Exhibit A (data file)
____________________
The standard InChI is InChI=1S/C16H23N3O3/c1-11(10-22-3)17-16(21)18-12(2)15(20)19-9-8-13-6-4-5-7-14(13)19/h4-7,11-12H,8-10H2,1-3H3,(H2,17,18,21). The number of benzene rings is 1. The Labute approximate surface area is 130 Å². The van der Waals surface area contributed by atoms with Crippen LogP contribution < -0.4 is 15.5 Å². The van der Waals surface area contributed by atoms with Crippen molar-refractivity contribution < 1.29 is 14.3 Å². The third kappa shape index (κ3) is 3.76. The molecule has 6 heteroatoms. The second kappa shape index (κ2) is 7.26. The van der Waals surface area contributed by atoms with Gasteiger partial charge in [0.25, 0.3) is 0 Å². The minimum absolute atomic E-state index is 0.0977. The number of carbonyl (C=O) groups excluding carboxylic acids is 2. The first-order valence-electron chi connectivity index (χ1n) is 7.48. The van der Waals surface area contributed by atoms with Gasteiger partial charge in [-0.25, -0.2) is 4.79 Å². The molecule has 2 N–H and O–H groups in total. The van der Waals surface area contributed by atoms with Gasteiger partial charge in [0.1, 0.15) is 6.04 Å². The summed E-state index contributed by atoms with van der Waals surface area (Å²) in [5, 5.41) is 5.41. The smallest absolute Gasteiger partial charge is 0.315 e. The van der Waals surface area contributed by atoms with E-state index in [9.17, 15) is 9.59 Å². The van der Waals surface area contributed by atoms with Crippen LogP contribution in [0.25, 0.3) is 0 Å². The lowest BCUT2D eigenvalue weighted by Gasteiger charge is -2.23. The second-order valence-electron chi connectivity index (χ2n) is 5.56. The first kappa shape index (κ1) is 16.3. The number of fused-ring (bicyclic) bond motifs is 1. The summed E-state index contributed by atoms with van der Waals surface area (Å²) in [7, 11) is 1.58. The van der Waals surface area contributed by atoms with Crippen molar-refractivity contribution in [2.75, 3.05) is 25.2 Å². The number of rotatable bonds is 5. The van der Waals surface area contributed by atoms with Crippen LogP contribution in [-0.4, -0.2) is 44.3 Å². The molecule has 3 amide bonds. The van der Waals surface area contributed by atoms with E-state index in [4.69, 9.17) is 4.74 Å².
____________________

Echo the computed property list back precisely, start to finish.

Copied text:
The standard InChI is InChI=1S/C16H23N3O3/c1-11(10-22-3)17-16(21)18-12(2)15(20)19-9-8-13-6-4-5-7-14(13)19/h4-7,11-12H,8-10H2,1-3H3,(H2,17,18,21). The number of benzene rings is 1. The Labute approximate surface area is 130 Å². The van der Waals surface area contributed by atoms with Crippen LogP contribution < -0.4 is 15.5 Å². The van der Waals surface area contributed by atoms with Crippen molar-refractivity contribution < 1.29 is 14.3 Å². The third kappa shape index (κ3) is 3.76. The molecule has 6 heteroatoms. The second kappa shape index (κ2) is 7.26. The van der Waals surface area contributed by atoms with Gasteiger partial charge in [0.25, 0.3) is 0 Å². The minimum absolute atomic E-state index is 0.0977. The number of carbonyl (C=O) groups excluding carboxylic acids is 2. The first-order valence-electron chi connectivity index (χ1n) is 7.48. The van der Waals surface area contributed by atoms with Gasteiger partial charge in [-0.25, -0.2) is 4.79 Å². The molecule has 2 N–H and O–H groups in total. The van der Waals surface area contributed by atoms with Gasteiger partial charge in [0.1, 0.15) is 6.04 Å². The summed E-state index contributed by atoms with van der Waals surface area (Å²) in [5, 5.41) is 5.41. The smallest absolute Gasteiger partial charge is 0.315 e. The van der Waals surface area contributed by atoms with E-state index in [9.17, 15) is 9.59 Å². The van der Waals surface area contributed by atoms with Crippen LogP contribution in [0.25, 0.3) is 0 Å². The lowest BCUT2D eigenvalue weighted by Gasteiger charge is -2.23. The second-order valence-electron chi connectivity index (χ2n) is 5.56. The first kappa shape index (κ1) is 16.3. The number of fused-ring (bicyclic) bond motifs is 1. The summed E-state index contributed by atoms with van der Waals surface area (Å²) in [7, 11) is 1.58. The van der Waals surface area contributed by atoms with Crippen molar-refractivity contribution in [2.75, 3.05) is 25.2 Å². The number of rotatable bonds is 5. The van der Waals surface area contributed by atoms with Crippen LogP contribution in [-0.4, -0.2) is 44.3 Å². The molecule has 3 amide bonds. The van der Waals surface area contributed by atoms with E-state index in [4.69, 9.17) is 4.74 Å².